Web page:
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The One Weekly Ritual That Saved My Friendships After I Had Kids

When we moved to a town near friends, I envisioned an idyllic utopia where we all pitched in to help our children grow. Only problem: I never saw anybody.

The following story was submitted by a Fatherly reader. Opinions expressed in the story do not reflect the opinions of Fatherly as a publication. The fact that we’re printing the story does, however, reflect a belief that it is an interesting and worthwhile read.

Children, those adorable, needy, soul-sucking little humans, make maintaining even your strongest friendships a constant challenge. I didn’t know this when my wife and I moved to a town near most of my closest friends, all of whom happened to have kids around the same age as my own children. This is great, I thought, we’ll all basically raise our kids together.

I envisioned an idyllic utopia like some obscure Scandinavian commune where all of us pitch in to help our children grow and thrive. I could just see how our regular hang-outs would go. I saw myself stepping away from my friends to check up on the kids and make sure everyone was playing nicely, only to find the rugrats snuggled up against each other and fast asleep like a litter of puppies. I return to my friends, who are gathered around a bonfire and discussing one of the many shows we currently binge watch because “having kids isn’t nearly as hard as people make it out to be, at least not for us.” When I report back on our perfect children, the idea of a group vacation overseas ⏤ maybe Ireland or somewhere in South America ⏤ gets floated around and before the end of the night, we make firm commitments to get our children passports ASAP.

It didn’t take long to realize my hopes of such a utopia were pure fantasy. Weeks or even months would go by without seeing friends who live right down the road. When the grown-ups and the kids did manage to get together, normally during a birthday party or some other special occasion, the gatherings were a hurried mess of half-finished conversations mixed with full-fledged toddler meltdowns. Typically, I’d spend a few hours at a clip scooping up a needy child or chastising a misbehaved one while saying, “Hang on just a sec, I want to hear this,” to a friend who was trying to catch me up to speed on a life I used to know all about. Sure, we still got together without the kids occasionally, but coordinating schedules and setting up babysitting made this more of a seasonal outing than a regular occurrence.

I started to think I was destined to spend my kid’s toddler years maintaining my friendships the way many people my age do: By liking all of people’s mundane Facebook updates (friends and some acquaintances) or taking the time to dash off the occasional email or FB message (good friends). But then my friend Wendy proposed something that would ensure more frequent in-person contact ⏤ a weekly supper club for the people who live so close to one another. Every Wednesday, one family hosts for the group ⏤ eight adults and eight kids ranging in age from one to five ⏤ and provides dinner. It started out as just pizza, but it’s morphed into an anything-goes event. We’ve enjoyed everything from take-out Pho to delicious homemade empanadas and sliders.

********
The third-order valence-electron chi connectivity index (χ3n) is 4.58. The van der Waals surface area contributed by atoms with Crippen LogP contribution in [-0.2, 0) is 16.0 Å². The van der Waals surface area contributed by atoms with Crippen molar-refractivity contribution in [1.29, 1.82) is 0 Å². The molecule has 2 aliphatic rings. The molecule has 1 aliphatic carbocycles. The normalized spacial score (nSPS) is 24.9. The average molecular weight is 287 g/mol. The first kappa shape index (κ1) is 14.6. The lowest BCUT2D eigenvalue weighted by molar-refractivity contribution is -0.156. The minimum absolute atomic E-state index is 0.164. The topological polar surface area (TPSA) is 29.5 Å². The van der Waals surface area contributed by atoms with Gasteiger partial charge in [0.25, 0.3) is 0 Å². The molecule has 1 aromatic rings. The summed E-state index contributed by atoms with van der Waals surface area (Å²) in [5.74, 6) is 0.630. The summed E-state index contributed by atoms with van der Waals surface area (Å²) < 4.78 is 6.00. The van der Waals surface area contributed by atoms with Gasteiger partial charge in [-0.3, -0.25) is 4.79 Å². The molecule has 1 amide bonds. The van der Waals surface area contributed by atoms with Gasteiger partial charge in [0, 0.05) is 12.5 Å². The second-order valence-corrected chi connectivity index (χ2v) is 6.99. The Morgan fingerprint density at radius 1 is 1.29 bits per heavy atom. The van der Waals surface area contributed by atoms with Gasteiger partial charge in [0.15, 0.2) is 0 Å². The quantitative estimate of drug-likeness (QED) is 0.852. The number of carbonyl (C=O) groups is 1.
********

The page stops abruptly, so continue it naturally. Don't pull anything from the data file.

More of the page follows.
We didn’t have high hopes when we started. After all, if it’s such a nightmare to get together with the kids for birthdays, why the hell would anyone want to subject themselves to that torture each and every week? If we could make it through a month, one full rotation of families, we would deem the experiment a rousing success. As it stands, we’re closing in on the one-year anniversary of our little supper club.

After some personality clashes during the early outings (many involving my strong-willed daughter Emma’s allergy to sharing), the kids settled into the routine, and Wendy’s idea ⏤ a regularly scheduled hang-out that breaks up the week, gets us away from our kids for a few hours on a weeknight, and allows us to commiserate about the trials of trying to raise terrifying, irrational semi-humans into well-adjusted, contributing human beings ⏤ became a familiar part of our weekly routines.

The familiar part is critical because, as a bunch of parenting experts pointed out in books I once skimmed, children crave routine. These days, when we show up to the supper club, the kids know the drill. I can hardly get mine out of the car before they’re off and running with the group, out of earshot and eyeshot from the grown-ups.

On some Wednesdays, when everything is going especially well, our little get-togethers come pretty damn close to that image of the Scandinavian-like commune I’d pictured in my mind. It’s only when we leave, and I’m trying to wrestle my screaming children to bed that I’m reminded this parenting shit is really, really hard ⏤ and I don’t have nearly enough free time to binge watch all the great TV that’s out there right now.

Jared Bilski is a new dad, a writer, a comic, and someone who witnessed an armed robbery when he was 11. Follow him on Twitter at @JaredBilski.